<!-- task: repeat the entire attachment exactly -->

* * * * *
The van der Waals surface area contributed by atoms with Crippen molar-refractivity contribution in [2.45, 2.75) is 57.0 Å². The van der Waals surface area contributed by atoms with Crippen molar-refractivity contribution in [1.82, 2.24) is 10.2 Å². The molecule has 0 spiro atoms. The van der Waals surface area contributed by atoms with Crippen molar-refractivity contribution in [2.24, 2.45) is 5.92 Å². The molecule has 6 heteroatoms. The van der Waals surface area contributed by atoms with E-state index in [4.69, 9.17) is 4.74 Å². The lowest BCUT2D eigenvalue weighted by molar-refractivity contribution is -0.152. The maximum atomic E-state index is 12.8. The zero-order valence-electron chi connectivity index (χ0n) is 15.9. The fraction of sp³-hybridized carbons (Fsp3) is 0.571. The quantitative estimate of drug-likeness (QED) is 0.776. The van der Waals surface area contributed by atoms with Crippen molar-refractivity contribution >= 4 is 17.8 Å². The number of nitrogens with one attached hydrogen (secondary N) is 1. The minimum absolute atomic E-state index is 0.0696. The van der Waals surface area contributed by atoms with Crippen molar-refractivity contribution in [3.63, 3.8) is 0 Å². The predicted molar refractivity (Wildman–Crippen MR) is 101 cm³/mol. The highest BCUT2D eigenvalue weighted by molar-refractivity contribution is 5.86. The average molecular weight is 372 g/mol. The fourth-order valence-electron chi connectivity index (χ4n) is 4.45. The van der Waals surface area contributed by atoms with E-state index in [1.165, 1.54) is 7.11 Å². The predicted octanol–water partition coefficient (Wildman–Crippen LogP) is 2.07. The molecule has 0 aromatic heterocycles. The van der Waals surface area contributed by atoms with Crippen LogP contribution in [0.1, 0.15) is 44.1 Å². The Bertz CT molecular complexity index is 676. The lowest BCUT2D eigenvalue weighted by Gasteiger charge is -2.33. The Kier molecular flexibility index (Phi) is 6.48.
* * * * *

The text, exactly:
The van der Waals surface area contributed by atoms with Crippen molar-refractivity contribution in [2.45, 2.75) is 57.0 Å². The van der Waals surface area contributed by atoms with Crippen molar-refractivity contribution in [1.82, 2.24) is 10.2 Å². The molecule has 0 spiro atoms. The van der Waals surface area contributed by atoms with Crippen molar-refractivity contribution in [2.24, 2.45) is 5.92 Å². The molecule has 6 heteroatoms. The van der Waals surface area contributed by atoms with E-state index in [4.69, 9.17) is 4.74 Å². The lowest BCUT2D eigenvalue weighted by molar-refractivity contribution is -0.152. The maximum atomic E-state index is 12.8. The zero-order valence-electron chi connectivity index (χ0n) is 15.9. The fraction of sp³-hybridized carbons (Fsp3) is 0.571. The quantitative estimate of drug-likeness (QED) is 0.776. The van der Waals surface area contributed by atoms with Crippen molar-refractivity contribution >= 4 is 17.8 Å². The number of nitrogens with one attached hydrogen (secondary N) is 1. The minimum absolute atomic E-state index is 0.0696. The van der Waals surface area contributed by atoms with Crippen molar-refractivity contribution in [3.63, 3.8) is 0 Å². The predicted molar refractivity (Wildman–Crippen MR) is 101 cm³/mol. The highest BCUT2D eigenvalue weighted by molar-refractivity contribution is 5.86. The average molecular weight is 372 g/mol. The fourth-order valence-electron chi connectivity index (χ4n) is 4.45. The van der Waals surface area contributed by atoms with E-state index in [1.165, 1.54) is 7.11 Å². The predicted octanol–water partition coefficient (Wildman–Crippen LogP) is 2.07. The molecule has 0 aromatic heterocycles. The van der Waals surface area contributed by atoms with Crippen LogP contribution in [0.1, 0.15) is 44.1 Å². The Bertz CT molecular complexity index is 676. The lowest BCUT2D eigenvalue weighted by Gasteiger charge is -2.33. The Kier molecular flexibility index (Phi) is 6.48.